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Covid-19 is picking off overweight population


Quan The Dan

Quan The Dan

I watched as his last breath left the body. He was in his 20s, and would now forever be in his 20s.

After all efforts at resuscitation failed, I finally wiped the fluids and phlegm from his face. I saw no more pain and suffering, only peace. He fought hard, and so did we.

Only after getting to the frontlines against Covid-19 did I realize how devastating a war could be. Here at the Binh Duong Hospital, many of the deceased were not elderly or sick; they were young people with a full future ahead of them. One common denominator was that many were overweight or obese.

Vietnamese society lovingly regards chubby and plump people, considering them to be warm and kind. But the coronavirus is not so kind on them. They can go very quickly from merely coughing to needing oxygen canisters and ventilators to stay alive. Some last only a few days.

Taking care of overweight people is more difficult and takes more resources.

Simple hygiene tasks like turning them over to change their diapers often takes more people. Finding their veins for injections is well-nigh impossible. They labor to breathe, and they cannot lie on their stomach. Above all, some of their bodily reactions against Covid-19, particularly cytokine storms, can be especially dangerous and even lethal.

It is a known fact that obesity and Covid death rates are closely connected. Statistics show that of the 2.5 people who have died of the disease, 2.2 million were in countries with a high percentage of overweight people.

Around 80 percent of Covid patients in ICUs in the U.K. are overweight or obese, The Guardian newspaper reports.

In the U.S., that rate is 88 percent.

Last year Vietnam had one of the lowest death rates globally, probably because the outbreaks had not yet hit the most vulnerable populations. But when the fourth wave swept through key economic regions in southern Vietnam, which have the highest rate of overweight people in the country, death rates immediately jumped to 2.5 percent, or 0.4 percentage points higher than the global average.

In Ho Chi Minh City, the death rate could be even as high as 4 percent.

As the world learns more about the pandemic, how the virus kills is also being better understood.

Cytokine storms could be attributed to a large number of deaths, caused by the body’s drastic response to a coronavirus infection.

While around 80 percent of cases experience mild symptoms, the other 20 percent suffer from severe ones and need to be hospitalized, and even die.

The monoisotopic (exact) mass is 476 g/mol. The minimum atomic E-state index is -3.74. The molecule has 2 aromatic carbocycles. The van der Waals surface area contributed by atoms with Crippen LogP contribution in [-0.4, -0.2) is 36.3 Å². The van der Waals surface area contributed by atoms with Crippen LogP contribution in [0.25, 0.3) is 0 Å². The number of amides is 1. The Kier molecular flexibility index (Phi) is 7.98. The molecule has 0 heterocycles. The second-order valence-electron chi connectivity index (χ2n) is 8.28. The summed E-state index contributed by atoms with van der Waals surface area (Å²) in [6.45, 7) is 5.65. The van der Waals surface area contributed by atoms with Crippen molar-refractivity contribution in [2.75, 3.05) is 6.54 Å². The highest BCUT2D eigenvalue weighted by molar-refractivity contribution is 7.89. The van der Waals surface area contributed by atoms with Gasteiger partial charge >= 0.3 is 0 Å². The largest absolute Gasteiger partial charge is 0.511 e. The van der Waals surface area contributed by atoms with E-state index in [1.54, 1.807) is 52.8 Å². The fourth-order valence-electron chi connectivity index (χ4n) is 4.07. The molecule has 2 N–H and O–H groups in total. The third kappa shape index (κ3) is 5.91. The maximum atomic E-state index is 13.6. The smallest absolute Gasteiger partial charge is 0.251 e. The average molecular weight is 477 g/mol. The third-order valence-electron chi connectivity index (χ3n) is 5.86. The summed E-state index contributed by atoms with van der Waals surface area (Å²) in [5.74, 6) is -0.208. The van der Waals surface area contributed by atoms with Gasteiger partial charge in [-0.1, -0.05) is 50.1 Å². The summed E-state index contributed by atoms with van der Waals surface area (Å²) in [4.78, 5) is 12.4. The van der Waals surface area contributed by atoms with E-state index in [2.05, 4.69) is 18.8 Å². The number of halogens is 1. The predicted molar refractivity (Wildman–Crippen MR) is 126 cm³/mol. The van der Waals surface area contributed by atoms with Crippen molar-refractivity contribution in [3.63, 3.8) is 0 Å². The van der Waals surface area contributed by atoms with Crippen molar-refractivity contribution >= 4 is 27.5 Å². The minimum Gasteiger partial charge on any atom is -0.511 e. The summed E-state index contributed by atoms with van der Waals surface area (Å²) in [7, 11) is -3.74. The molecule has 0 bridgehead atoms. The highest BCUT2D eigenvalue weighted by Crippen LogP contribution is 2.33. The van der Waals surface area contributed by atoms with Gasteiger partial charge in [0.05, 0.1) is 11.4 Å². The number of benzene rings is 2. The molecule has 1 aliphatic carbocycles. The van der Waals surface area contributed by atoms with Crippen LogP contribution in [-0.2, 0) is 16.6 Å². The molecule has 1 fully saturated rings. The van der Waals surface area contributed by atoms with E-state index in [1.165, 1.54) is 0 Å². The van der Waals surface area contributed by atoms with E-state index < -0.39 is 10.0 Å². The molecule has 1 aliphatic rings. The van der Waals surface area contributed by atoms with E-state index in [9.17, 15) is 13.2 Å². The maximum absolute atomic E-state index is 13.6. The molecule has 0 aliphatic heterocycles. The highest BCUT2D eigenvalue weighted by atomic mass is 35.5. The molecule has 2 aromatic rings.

So what makes overweight people so vulnerable to Covid-19?

A man crosses a main road as pedestrians carrying food walk along the footpath in central Sydney, Australia. Photo by Reuters/David Gray.

A man crosses a road as pedestrians carrying food walk along the footpath in central Sydney, Australia. Photo by Reuters/David Gray

Studies have shown overweight and obese people often have metabolic disorders that disrupt the immune system. For decades now, scientists have understood that adipose tissues are not merely batteries, but also a major endocrine organ.

Back in the 1990s science figured out that fat tissues release several chemicals, including cytokines, which are responsible for the so-called cytokine storms.

Normally, cytokines are released in appropriate amounts, which helps with cell signaling and other functions. But in the face of certain diseases, adipose tissues could release huge amounts of cytokine, which overwhelm the body and trigger cascades of chemical reactions that wreck it.

All evidence points to one fact: obesity is correlated with a higher chance of dying from Covid.

This leads to a new public health issue that needs to be addressed. There must be a healthcare campaign that promotes healthier lifestyles and reduces obesity, especially in young people.

In the meantime, I believe overweight people should be prioritized for Covid vaccination.

*Quan The Dan is a doctor at the Becamex Binh Duong ICU Field Hospital. The opinions expressed are his own.





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